A pedicab ("bicitaxi" in Cuba) with a national flag of the United States is seen in Havana, on Jan. 7, 2015.
Yamil Lage—AFP/Getty Images
By Noah Rayman
January 15, 2015

The United States announced Thursday that it was easing restrictions on travel and commerce in Cuba, in the first step of President Barack Obama’s plan to thaw relations between the two countries.

The new measures, which take effect on Friday, authorize airlines to fly to Cuba and allow Americans to visit Cuba without first obtaining a special license if they are traveling for any of more than a dozen reasons, including family visits, journalism and sports. They also expand the list of goods that can be exported to Cuba and authorize financial institutions to operate more widely in Cuba.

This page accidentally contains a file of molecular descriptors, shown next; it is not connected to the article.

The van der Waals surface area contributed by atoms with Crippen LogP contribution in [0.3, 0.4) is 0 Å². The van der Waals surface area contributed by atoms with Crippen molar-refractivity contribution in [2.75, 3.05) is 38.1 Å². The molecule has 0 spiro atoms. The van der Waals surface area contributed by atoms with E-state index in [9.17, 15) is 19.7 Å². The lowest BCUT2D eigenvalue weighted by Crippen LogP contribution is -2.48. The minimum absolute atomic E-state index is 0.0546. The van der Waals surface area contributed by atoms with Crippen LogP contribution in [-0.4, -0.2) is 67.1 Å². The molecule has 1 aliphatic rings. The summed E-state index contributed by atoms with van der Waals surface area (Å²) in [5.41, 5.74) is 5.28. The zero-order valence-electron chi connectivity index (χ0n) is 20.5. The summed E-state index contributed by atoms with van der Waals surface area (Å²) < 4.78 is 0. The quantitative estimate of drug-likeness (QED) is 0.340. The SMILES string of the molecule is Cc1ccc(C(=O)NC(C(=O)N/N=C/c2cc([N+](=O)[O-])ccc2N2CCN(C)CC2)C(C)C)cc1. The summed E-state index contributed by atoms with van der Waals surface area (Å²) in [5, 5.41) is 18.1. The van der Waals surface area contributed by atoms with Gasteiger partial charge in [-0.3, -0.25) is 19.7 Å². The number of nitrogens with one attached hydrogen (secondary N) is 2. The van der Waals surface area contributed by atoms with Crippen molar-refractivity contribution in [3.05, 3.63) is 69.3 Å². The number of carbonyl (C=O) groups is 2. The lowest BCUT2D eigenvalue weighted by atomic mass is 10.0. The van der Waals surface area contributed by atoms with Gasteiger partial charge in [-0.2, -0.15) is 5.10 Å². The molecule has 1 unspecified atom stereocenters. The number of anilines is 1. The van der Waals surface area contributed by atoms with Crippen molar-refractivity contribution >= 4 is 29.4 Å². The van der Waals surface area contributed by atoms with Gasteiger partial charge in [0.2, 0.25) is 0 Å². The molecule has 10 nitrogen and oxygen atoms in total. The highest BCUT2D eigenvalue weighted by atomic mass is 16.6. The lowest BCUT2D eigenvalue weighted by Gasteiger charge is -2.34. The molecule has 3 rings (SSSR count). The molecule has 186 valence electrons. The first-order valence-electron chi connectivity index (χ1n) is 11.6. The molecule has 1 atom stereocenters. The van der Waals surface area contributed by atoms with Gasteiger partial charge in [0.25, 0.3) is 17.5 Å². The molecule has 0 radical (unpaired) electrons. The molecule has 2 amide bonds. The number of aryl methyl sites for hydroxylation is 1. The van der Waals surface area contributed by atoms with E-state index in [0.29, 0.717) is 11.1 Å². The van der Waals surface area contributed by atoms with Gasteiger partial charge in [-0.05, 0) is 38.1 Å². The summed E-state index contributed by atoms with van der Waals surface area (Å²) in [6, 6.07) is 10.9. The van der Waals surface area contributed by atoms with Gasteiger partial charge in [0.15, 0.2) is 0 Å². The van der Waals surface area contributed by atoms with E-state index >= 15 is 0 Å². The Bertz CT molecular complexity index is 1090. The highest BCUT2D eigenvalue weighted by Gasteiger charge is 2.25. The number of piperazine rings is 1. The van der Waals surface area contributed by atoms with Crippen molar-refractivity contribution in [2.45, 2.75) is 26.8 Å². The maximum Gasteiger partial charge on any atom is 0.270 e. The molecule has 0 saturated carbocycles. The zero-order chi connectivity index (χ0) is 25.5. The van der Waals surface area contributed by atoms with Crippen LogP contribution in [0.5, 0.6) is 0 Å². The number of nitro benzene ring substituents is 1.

The announcement on Thursday marked the first tangible step by the U.S. to normalize relations between the two countries since Obama unexpectedly began the shift in policy last month after decades of tension with Cuba.

“Today’s announcement takes us one step closer to replacing out-of-date policies that were not working and puts in place a policy that helps promote political and economic freedom for the Cuban people,” U.S. Treasury Secretary Jacob Lew said in a statement.

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